California wildfires at risk of sparking as wind blows in
SOUTH LAKE TAHOE, Calif. — A weather system approaching northwest California was expected to bring dry lightning and blustery winds by late Thursday, unleashing a risk of new wildfires as thousands of firefighters have been making headway against existing blazes.
A warning for dangerous fire weather was set to take effect in much of fire-scarred Northern California in the afternoon and last through Friday.
“The combination of isolated dry lightning and gusty winds with the dry fuels will bring the potential for critical fire weather conditions,” the National Weather Service said.
A historic drought and recent heat waves tied to climate change have made wildfires harder to fight in the American West. Scientists say climate change has made the region much warmer and drier in the past 30 years and will continue to make weather more extreme and wildfires more frequent and destructive.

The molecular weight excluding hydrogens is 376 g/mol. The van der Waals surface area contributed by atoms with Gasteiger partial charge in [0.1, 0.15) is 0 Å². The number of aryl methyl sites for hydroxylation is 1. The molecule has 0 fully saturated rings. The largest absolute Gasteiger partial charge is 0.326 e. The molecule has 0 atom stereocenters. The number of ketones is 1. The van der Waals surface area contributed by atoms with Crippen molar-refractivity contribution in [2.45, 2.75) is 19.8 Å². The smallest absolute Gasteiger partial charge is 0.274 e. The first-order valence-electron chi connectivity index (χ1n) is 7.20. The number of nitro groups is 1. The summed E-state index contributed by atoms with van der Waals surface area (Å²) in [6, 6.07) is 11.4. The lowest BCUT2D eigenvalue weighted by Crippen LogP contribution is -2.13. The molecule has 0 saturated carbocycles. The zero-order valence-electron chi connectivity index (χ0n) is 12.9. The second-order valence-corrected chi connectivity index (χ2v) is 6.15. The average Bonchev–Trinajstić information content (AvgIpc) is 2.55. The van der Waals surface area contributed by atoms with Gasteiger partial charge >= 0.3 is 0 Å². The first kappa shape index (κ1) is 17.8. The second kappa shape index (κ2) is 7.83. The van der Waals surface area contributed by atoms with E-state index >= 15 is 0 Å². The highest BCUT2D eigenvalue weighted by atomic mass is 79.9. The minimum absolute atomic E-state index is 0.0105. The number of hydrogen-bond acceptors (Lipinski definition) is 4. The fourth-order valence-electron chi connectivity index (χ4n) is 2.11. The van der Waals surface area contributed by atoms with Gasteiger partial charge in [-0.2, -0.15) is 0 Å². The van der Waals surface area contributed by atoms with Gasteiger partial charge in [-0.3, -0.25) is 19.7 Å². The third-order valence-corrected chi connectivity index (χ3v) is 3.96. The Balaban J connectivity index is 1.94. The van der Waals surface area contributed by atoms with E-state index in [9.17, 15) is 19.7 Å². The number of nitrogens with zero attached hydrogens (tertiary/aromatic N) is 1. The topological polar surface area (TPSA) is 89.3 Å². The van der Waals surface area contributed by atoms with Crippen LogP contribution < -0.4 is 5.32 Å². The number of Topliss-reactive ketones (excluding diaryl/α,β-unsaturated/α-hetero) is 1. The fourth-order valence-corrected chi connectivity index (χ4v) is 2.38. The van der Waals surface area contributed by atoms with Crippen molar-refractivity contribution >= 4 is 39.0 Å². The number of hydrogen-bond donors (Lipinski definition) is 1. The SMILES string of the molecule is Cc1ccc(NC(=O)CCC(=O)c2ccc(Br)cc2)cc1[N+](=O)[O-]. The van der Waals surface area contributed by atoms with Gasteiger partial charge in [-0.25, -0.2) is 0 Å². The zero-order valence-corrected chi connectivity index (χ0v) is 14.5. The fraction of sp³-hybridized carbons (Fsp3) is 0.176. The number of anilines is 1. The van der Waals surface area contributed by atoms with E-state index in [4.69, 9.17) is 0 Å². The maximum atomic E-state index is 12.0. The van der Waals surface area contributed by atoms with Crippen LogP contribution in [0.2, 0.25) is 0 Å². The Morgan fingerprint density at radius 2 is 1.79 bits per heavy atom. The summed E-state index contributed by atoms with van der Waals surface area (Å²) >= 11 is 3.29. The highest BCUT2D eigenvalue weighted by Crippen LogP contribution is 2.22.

The California Department of Forestry and Fire Protection said Wednesday that firefighters were making significant progress against the flames in part because weather had improved.
More than 14,600 firefighters were on the lines of 13 active, large wildfires in California on Thursday.
The Dixie Fire in the northern Sierra Nevada and southern Cascade Range grew to nearly 1,449 square miles (3,753 square kilometers) but was 59% contained. It is the second-largest California fire on record. Only last year’s August Complex was larger, at just over 1,613 square miles (4,177 square kilometers).
Near Lake Tahoe, the Caldor Fire grew only slightly, to just over 340 square miles (880 square kilometers), and was 53% contained.
Nationally, some 22,000 firefighters were working on 79 active, large wildfires in nine states in the West as well as Minnesota, according to the National Interagency Fire Center in Boise, Idaho.
President Joe Biden will survey fire damage during a visit to California next week.
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